WIRE­LESS HELM ELEC­TRON­ICS REV­O­LU­TION

MEET THE FU­TURE OF MA­RINE ELEC­TRON­ICS

Saltwater Sportsman - - Front Page - By Jim Hen­dricks

That re­al­iza­tion hit me a cou­ple of years ago af­ter ex­pe­ri­enc­ing Fu­runo’s DRS4W 1st Watch 24-nau­ti­cal-mile radar, the first radar to dis­pense with a cable con­nect­ing dis­play and con­trols. The 19-inch-di­am­e­ter 4 kw radar dome uses Wi-fi, and it doesn’t even need a mul­ti­func­tion dis­play. The DRS4W wire­lessly dis­plays radar re­turns on a smart­phone or tablet as shown above.

Just as wire­less tech­nol­ogy now per­me­ates consumer elec­tron­ics, it’s also the un­stop­pable wave of the fu­ture in ma­rine elec­tron­ics.

Over-the-air Sonar

Trans­duc­ers tra­di­tion­ally use a bulky mul­ti­fil­a­ment cable to con­nect to a fish finder or mul­ti­func­tion dis­play. Yet at least one brand of fish finder ac­com­plishes this con­nec­tion wire­lessly.

Vex­i­lar’s Sonar­phone SP200 T-box (about $150) cre­ates its own Wi-fi hotspot, al­low­ing dis­play and con­trol of the sonar im­age on a mo­bile de­vice equipped with the free Sonar­phone app. The sys­tem in­cludes a tran­som-mount trans­ducer that plugs into the T-box.

Like most wire­less ma­rine sys­tems, the T-box re­quires 12-volt DC hard­wired power, but once up and run­ning, the 200 khz sonar of­fers two beam an­gles — 20 and 40 degrees — and reaches depths of 240 feet. The trans­ducer in­cludes a sea-tem­per­a­ture sen­sor.

No cell­phone re­cep­tion is needed to use the Sonar­phone. The Wi-fi cov­er­age works through­out the boat, from the helm to the aft deck, and the tower to the cabin. That means you can keep an eye on what’s un­der the boat, even when you’re in the gal­ley mak­ing a sand­wich or in the cock­pit watch­ing the trolling lines.

You can also in­te­grate the Navion­ics Boat­ing app with Sonar­phone to see both a fish finder and Navion­ics chart in full- and split-screen views within the same app.

Wire­less Radar

At least two man­u­fac­tur­ers of­fer wire­less radar sys­tems. As men­tioned, the Fu­runo DRS4W 1st Watch (about $995) con­nects ex­clu­sively to mo­bile de­vices. Yet many skip­pers pre­fer to read radar on a tra­di­tional MFD.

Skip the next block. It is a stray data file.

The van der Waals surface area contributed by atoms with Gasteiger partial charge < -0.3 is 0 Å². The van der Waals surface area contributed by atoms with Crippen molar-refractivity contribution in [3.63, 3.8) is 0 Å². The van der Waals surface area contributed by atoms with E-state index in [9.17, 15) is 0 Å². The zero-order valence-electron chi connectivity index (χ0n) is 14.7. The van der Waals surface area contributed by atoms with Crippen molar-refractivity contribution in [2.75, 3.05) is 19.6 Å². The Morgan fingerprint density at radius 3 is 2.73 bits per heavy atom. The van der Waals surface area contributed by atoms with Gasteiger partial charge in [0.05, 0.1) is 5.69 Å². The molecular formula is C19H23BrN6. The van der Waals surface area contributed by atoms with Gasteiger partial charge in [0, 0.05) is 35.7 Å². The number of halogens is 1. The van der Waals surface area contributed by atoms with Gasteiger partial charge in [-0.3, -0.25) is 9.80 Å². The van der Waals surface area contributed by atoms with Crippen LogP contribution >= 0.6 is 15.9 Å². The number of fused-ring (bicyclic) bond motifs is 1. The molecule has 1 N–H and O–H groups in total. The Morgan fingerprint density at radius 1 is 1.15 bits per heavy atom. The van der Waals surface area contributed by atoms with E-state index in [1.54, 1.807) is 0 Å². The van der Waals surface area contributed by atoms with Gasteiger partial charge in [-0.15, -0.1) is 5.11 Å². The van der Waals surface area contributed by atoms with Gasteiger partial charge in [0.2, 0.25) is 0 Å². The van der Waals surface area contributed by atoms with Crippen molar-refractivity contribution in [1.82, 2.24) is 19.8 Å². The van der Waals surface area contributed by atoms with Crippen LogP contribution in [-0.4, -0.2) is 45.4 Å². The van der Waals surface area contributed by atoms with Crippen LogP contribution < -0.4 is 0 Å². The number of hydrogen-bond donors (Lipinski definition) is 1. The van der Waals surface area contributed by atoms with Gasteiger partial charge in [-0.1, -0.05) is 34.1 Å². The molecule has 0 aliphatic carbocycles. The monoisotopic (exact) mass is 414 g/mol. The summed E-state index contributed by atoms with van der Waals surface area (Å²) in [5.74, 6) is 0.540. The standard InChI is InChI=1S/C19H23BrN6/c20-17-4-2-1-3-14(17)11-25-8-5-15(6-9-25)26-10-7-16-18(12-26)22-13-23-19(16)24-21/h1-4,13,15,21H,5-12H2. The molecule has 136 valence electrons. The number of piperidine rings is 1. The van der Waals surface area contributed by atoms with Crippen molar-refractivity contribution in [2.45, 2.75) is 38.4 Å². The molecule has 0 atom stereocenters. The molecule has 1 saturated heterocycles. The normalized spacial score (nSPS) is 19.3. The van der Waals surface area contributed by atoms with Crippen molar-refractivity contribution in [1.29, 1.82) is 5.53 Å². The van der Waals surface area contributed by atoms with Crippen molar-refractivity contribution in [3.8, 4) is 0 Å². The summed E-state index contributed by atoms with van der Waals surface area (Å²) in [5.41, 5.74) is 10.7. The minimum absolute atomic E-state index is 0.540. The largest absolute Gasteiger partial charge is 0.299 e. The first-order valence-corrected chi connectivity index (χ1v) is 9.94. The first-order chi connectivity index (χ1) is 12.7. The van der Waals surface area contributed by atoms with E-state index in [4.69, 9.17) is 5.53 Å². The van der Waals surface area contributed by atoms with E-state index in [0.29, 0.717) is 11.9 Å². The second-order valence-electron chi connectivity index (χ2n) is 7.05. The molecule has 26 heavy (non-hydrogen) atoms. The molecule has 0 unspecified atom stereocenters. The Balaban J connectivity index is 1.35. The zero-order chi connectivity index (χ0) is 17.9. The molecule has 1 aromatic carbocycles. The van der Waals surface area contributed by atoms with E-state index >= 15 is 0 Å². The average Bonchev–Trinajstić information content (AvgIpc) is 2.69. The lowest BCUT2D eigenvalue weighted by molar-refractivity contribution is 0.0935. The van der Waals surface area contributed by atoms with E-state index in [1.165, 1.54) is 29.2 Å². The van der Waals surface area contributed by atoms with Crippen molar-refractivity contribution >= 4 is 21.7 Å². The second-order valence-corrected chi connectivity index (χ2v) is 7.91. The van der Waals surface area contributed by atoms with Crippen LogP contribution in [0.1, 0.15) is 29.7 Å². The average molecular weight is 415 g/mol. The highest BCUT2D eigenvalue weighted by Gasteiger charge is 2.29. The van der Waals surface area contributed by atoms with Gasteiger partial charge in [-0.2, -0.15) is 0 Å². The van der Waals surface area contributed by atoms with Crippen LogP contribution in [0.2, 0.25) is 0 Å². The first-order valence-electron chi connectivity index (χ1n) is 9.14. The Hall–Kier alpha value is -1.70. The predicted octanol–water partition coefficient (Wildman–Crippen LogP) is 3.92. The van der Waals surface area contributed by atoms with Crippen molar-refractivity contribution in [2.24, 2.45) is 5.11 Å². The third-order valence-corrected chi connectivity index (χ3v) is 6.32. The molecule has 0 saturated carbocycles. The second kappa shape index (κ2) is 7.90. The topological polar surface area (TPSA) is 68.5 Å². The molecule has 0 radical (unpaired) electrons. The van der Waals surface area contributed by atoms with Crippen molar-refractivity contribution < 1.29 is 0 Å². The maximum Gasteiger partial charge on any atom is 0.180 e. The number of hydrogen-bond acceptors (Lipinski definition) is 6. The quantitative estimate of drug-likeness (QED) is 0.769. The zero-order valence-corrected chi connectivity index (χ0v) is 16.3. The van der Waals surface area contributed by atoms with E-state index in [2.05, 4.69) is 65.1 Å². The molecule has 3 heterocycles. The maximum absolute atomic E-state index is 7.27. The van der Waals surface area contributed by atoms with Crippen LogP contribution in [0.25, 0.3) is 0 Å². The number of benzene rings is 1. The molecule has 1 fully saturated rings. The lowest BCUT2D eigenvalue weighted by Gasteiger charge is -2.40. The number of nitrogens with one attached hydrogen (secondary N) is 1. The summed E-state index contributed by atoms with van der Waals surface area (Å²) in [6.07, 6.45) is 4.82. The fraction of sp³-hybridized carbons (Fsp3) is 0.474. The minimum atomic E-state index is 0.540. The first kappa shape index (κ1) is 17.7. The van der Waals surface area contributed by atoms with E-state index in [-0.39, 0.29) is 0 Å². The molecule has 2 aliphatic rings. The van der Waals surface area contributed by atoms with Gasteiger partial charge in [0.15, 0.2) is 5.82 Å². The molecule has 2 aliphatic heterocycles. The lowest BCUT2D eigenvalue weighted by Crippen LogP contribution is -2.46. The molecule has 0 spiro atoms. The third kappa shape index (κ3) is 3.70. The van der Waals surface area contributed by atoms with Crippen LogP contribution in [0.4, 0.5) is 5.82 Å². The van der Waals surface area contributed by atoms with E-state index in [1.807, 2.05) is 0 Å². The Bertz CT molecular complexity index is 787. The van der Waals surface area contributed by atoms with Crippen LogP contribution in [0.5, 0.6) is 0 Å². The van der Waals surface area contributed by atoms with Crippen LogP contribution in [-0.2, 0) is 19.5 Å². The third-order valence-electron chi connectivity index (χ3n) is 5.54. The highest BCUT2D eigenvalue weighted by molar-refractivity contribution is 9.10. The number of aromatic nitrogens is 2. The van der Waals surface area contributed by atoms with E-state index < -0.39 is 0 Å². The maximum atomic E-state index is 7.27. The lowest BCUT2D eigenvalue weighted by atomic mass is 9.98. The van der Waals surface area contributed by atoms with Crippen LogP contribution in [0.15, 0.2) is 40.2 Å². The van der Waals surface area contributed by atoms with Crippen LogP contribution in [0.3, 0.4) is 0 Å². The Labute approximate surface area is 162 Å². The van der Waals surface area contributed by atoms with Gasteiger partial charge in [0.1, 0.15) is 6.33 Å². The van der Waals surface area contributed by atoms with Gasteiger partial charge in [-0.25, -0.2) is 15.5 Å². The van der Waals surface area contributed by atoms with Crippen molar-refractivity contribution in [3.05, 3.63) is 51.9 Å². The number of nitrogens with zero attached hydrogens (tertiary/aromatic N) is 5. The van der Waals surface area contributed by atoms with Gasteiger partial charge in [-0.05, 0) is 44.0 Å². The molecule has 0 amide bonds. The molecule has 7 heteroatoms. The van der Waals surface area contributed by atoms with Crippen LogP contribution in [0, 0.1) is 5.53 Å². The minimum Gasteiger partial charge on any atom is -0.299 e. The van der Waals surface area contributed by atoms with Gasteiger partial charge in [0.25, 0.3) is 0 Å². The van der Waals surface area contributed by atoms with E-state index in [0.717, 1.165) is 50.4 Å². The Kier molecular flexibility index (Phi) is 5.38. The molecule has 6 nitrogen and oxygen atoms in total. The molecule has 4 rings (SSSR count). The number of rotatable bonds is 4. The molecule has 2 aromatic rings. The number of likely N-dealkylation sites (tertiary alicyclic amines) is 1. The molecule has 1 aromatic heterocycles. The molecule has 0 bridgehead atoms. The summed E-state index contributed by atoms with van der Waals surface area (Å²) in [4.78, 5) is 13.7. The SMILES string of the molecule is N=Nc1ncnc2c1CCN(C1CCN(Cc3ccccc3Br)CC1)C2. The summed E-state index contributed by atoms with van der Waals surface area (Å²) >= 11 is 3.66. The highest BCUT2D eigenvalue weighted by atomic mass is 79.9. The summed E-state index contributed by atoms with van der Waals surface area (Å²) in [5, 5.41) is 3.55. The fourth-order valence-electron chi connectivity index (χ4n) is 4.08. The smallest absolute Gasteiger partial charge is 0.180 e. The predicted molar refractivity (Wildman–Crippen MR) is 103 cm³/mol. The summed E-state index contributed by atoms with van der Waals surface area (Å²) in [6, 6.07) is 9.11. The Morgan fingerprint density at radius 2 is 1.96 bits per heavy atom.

A day will come, sooner than you think, when hard­wired ma­rine elec­tron­ics net­work con­nec­tions are ob­so­lete. In fact, the wire­less rev­o­lu­tion has al­ready be­gun.

For them, Ray­ma­rine’s Quan­tum Chirp pulse-com­pres­sion radar dome (about $1,650) net­works via Wi-fi with Ray­ma­rine MFDS, in­clud­ing the newer Ax­iom and Ax­iom Pro se­ries dis­plays.

The 24-nau­ti­cal-mile Quan­tum radar dome (as with Fu­runo’s DRS4W 1st Watch dome) re­quires 12-volt DC power, but the wire­less net­work con­nec­tiv­ity sim­pli­fies in­stal­la­tion.

That can be a god­send to T-tops al­ready jammed with wires and ca­bles.

En­gine In­sight

En­gine in­stru­men­ta­tion has also gone wire­less, al­low­ing skip­pers to keep tabs on fuel us­age, oil pres­sure, bat­tery volt­age, main­te­nance sched­ules and more through mo­bile de­vices.

With Mer­cury Ma­rine’s free Ves­selview Mo­bile app, for ex­am­ple, you can read Merc’s Smartcraft en­gine in­stru­men­ta­tion data via Blue­tooth on a smart­phone or tablet.

In or­der to do this, the en­gine must be Smartcraft-com­pat­i­ble (which in­cludes Merc out­boards 40 hp and up built since 2003) and equipped with a Ves­selview Mo­bile plug-and-play mod­ule ($275).

The Ves­selview Mo­bile sys­tem also out­lines per­for­mance sum­maries and, per­haps more im­por­tantly, spells out fault-code di­ag­nos­tic in­for­ma­tion to clar­ify par­tic­u­lar prob­lems and how quickly they need to be ad­dressed.